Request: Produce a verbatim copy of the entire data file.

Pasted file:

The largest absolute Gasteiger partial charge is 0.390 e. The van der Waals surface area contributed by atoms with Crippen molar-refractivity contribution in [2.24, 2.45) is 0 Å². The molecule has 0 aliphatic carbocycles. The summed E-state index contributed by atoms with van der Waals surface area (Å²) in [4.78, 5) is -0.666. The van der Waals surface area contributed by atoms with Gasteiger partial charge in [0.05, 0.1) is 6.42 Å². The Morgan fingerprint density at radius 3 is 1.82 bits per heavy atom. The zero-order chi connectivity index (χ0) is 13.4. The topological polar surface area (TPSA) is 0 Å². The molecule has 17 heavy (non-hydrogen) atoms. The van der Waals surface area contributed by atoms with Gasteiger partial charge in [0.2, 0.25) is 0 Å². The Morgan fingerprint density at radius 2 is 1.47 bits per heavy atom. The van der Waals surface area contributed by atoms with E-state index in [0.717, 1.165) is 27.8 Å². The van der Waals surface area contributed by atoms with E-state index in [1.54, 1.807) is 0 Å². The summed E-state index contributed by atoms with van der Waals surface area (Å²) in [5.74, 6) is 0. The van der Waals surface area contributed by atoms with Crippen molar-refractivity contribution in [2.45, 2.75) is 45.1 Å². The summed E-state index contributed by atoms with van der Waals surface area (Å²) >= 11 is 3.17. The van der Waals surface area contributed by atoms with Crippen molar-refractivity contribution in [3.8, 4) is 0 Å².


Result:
The largest absolute Gasteiger partial charge is 0.390 e. The van der Waals surface area contributed by atoms with Crippen molar-refractivity contribution in [2.24, 2.45) is 0 Å². The molecule has 0 aliphatic carbocycles. The summed E-state index contributed by atoms with van der Waals surface area (Å²) in [4.78, 5) is -0.666. The van der Waals surface area contributed by atoms with Gasteiger partial charge in [0.05, 0.1) is 6.42 Å². The Morgan fingerprint density at radius 3 is 1.82 bits per heavy atom. The zero-order chi connectivity index (χ0) is 13.4. The topological polar surface area (TPSA) is 0 Å². The molecule has 17 heavy (non-hydrogen) atoms. The van der Waals surface area contributed by atoms with Gasteiger partial charge in [0.2, 0.25) is 0 Å². The Morgan fingerprint density at radius 2 is 1.47 bits per heavy atom. The van der Waals surface area contributed by atoms with E-state index in [0.717, 1.165) is 27.8 Å². The van der Waals surface area contributed by atoms with E-state index in [1.54, 1.807) is 0 Å². The summed E-state index contributed by atoms with van der Waals surface area (Å²) in [5.74, 6) is 0. The van der Waals surface area contributed by atoms with Crippen molar-refractivity contribution in [2.45, 2.75) is 45.1 Å². The summed E-state index contributed by atoms with van der Waals surface area (Å²) >= 11 is 3.17. The van der Waals surface area contributed by atoms with Crippen molar-refractivity contribution in [3.8, 4) is 0 Å².